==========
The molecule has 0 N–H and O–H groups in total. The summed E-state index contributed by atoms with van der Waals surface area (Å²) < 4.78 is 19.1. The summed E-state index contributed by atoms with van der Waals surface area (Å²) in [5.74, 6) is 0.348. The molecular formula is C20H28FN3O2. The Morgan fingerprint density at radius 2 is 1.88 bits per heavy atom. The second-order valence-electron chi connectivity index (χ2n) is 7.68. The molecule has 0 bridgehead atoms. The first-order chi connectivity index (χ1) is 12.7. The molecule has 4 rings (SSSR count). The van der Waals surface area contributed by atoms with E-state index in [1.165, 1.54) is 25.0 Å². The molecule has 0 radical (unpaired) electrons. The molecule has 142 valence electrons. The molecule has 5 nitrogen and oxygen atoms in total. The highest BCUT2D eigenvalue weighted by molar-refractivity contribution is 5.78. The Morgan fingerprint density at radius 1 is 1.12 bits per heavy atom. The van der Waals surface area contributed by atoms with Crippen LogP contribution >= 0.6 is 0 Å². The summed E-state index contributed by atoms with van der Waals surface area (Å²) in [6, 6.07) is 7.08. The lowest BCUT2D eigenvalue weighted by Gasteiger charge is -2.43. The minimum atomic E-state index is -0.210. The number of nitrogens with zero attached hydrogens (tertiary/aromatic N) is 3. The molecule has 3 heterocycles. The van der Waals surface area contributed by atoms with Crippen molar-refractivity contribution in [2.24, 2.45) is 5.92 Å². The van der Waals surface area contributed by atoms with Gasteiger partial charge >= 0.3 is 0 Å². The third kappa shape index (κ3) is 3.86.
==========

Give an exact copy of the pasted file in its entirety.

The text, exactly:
The molecule has 0 N–H and O–H groups in total. The summed E-state index contributed by atoms with van der Waals surface area (Å²) < 4.78 is 19.1. The summed E-state index contributed by atoms with van der Waals surface area (Å²) in [5.74, 6) is 0.348. The molecular formula is C20H28FN3O2. The Morgan fingerprint density at radius 2 is 1.88 bits per heavy atom. The second-order valence-electron chi connectivity index (χ2n) is 7.68. The molecule has 0 bridgehead atoms. The first-order chi connectivity index (χ1) is 12.7. The molecule has 4 rings (SSSR count). The van der Waals surface area contributed by atoms with E-state index in [1.165, 1.54) is 25.0 Å². The molecule has 0 radical (unpaired) electrons. The molecule has 142 valence electrons. The molecule has 5 nitrogen and oxygen atoms in total. The highest BCUT2D eigenvalue weighted by molar-refractivity contribution is 5.78. The Morgan fingerprint density at radius 1 is 1.12 bits per heavy atom. The van der Waals surface area contributed by atoms with Crippen LogP contribution >= 0.6 is 0 Å². The summed E-state index contributed by atoms with van der Waals surface area (Å²) in [6, 6.07) is 7.08. The lowest BCUT2D eigenvalue weighted by Gasteiger charge is -2.43. The minimum atomic E-state index is -0.210. The number of nitrogens with zero attached hydrogens (tertiary/aromatic N) is 3. The molecule has 3 heterocycles. The van der Waals surface area contributed by atoms with Crippen molar-refractivity contribution in [2.24, 2.45) is 5.92 Å². The van der Waals surface area contributed by atoms with Gasteiger partial charge >= 0.3 is 0 Å². The third kappa shape index (κ3) is 3.86.